There was a myriad of problems occurring in the US under Donald Trump's presidency; one of the most egregious and perhaps most obscure problems was a growing immigration crisis. While US citizens have been rocked by COVID-19, a rise in white supremacy, and several climate threats over the last four years, undocumented immigrants and those seeking to immigrate to the US legally have faced harsh immigration policies under the Trump administration. It's no secret that Trump's presidential term was fraught with anti-immigration sentiments, but many don't realize how bad it truly was and how drastically it's bound to change under the Biden administration.

Trump's impact on US immigration

There are currently 11 million undocumented people (approximately) in the US. Many of those people have tirelessly sought out a way to get a green card or visa so that they can legally stay in the country. The Trump administration made it unbelievably difficult for undocumented people and immigrants to legally stay in the US. His term started creating a massive backlog of easily verifiable immigration claims, enforcing a ban on green cards, and enacting Presidential Proclamation 10014, which suspended immigrants' entry if deemed a threat to economic recovery following the coronavirus outbreak. The often-heard talking point of restricting immigration and strictly allowing people to immigrate legally goes out the window when the same person making that point tries to make it virtually impossible to even immigrate legally.

This is the Trump administration's legacy, and as Biden has taken office, he has made moves to make sure it won't be his.

Biden's administration and Democratic Party lawmakers' effort to change immigration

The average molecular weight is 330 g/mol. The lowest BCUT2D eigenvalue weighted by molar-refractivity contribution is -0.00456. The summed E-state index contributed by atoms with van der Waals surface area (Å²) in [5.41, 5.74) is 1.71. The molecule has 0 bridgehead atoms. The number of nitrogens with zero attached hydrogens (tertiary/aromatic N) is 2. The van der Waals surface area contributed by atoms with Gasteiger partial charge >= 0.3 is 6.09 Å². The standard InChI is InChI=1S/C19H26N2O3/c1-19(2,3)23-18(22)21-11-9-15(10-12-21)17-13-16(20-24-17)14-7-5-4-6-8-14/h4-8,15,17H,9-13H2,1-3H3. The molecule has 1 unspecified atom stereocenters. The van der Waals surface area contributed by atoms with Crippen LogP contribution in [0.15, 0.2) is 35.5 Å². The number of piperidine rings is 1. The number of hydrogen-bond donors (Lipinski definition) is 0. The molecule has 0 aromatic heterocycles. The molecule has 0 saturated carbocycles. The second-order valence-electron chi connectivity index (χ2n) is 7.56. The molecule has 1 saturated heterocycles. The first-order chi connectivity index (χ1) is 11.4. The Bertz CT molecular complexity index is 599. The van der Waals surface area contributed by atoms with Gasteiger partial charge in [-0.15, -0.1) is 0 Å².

The first actions taken by the Biden administration and Democratic lawmakers have been the lift on Trump's ban on green cards, repeal of the ban on immigrants from certain primarily Muslim countries, and the recession of Presidential Proclamation 10014.

These Trump-era immigration policies, known for being outlandishly cruel and strict, were the first to go at the start of this new president's term. Finally, giving current and future immigrants to the US some room to breathe, Biden's administration has only gotten started with long-awaited immigration reform. Now that Democrats control the House of Representatives, Senate, and White House, Biden is freed-up to help undocumented people in the US, such as reducing deportation of undocumented immigrants who have lived in the country for years who have not been convicted of committing a crime.

This new administration's current goal is to provide an eight-year path to citizenship for all undocumented immigrants. Along with that goal, Democratic lawmakers are hoping to execute a plan to increase the number of legal immigrants allowed into the country and increase the rate of approval to speed up the backlog of asylum-seeking cases. Within the first couple of months of his administration, it's clear that Biden is at least trying to make good on his campaign promise to streamline the national immigration system.

Americans are becoming more open-minded about immigration policy

With a long history of back-and-forth on support for lax vs. strict immigration policy, Americans and non-Americans alike find themselves wondering what the majority of the American population thinks of immigration as of 2021.

Well, thanks to the Quinnipiac University National Poll and a recent Gallup poll on immigration, we can get a clearer idea of where the American people stand. According to the Quinnipiac poll, 65 percent of Americans believe that the undocumented immigrants currently residing in the country ought to be allowed to remain in the US and apply for citizenship. According to the Gallup poll, 78 percent of Americans believe that immigration is good for the country overall, and only 28 percent of Americans in the last year of Trump's presidency thought that the amount of immigration to the country should be slowed. Clearly, the majority of Americans support a welcoming immigration policy as opposed to a mostly strict & closed-off policy seen in the last few years.

Biden's presidency has only just begun, and there are many campaign promises that he has not fully addressed yet. Still, when it comes to immigration policy, these first two months have been a clear sign that the future will be much better for individuals seeking citizenship than it was in the last four years. Hopefully, the US will become a country that warmly welcomes immigrants and stays that way for a long time to come.

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